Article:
1. The worldwide church is ruled by local bishops who have the pope as their head. (“Catholic” comes from the Greek word meaning “universal”). 2. Catholics go to their priest to confess sins and receive “absolution.” The priest will often assign a “penance” to help internalize repentance and forgiveness – such as saying a certain prayer, like repeating the “Hail Mary” prayer or doing kind acts for someone they sinned against. 3. Catholics venerate the saints (those who led lives of heroic vir...

    Brief history of baptists

    In 1517, the Catholic monk Martin Luther posted his 95 Theses criticizing some Roman Catholic practices and teachings. He believed the pope could notforgive sins, that salvation came by faith alone (instead of faith and works, as taught by Catholics), and that the Bible was the only authority for belief. Luther’s teachings led to many people leaving the Roman Catholic church to form several Protestant denominations. In the mid 1600’s, some Protestant Christians, who became known as Baptists,...

    Some Baptist distinctives

    1. Each church is autonomous, with no hierarchy of authority over local churches and regions. 2. Baptists believe in the priesthood of the believer, confessing sins directly to God (although they can also confess sins to other Christians or to their pastor), without needing a human mediator to extend forgiveness. 3. Baptists honor Mary and important Christian leaders throughout history, but they don’t pray to (or through) them. Baptists believe Jesus is their only mediator (“For there is one...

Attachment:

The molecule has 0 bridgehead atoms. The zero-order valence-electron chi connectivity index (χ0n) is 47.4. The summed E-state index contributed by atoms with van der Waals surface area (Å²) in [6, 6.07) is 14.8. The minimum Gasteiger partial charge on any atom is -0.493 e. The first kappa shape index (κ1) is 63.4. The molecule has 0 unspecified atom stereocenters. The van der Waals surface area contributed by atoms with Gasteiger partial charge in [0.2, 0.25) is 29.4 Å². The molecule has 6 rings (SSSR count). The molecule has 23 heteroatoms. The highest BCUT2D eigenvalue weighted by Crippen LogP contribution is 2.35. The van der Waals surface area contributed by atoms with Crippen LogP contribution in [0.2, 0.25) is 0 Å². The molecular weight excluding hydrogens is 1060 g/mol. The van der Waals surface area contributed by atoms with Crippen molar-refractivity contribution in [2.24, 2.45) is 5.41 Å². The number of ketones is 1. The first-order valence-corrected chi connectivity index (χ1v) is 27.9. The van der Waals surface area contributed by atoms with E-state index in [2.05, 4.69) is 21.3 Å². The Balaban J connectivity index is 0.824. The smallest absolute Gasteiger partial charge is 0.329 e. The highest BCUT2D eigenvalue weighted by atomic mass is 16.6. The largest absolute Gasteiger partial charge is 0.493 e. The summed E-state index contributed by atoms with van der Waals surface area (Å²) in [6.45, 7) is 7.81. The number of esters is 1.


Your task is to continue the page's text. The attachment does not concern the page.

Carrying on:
Catholics view of salvation

    Historically, Catholics believe salvation is aprocessthat begins by baptism and continues by cooperating with grace through faith, good works, and participating in the sacraments of the Church. They don’t believe we are fully righteous in the sight of God at the moment of salvation. Recently, some Catholics have shifted their doctrine regarding salvation. Two prominent Catholic theologians, Father R. J. Neuhaus and Michael Novak, collaborated with Protestants in 1998 to make a “Gift of Salvat...

    Baptists view of salvation

    Baptists believe salvation comes onlythrough faith in Jesus’ death and resurrection for our sins. (“Believe in the Lord Jesus, and you will be saved” Acts 16:31) To be saved, you must realize you are a sinner, repent of your sins, believe that Jesus died and rose again for your sins, and receive Jesus as your Savior. (“If you confess with your mouth, ‘Jesus is Lord,’ and believe in your heart that God raised Him from the dead, you will be saved. For with your heart you believe and are justifi...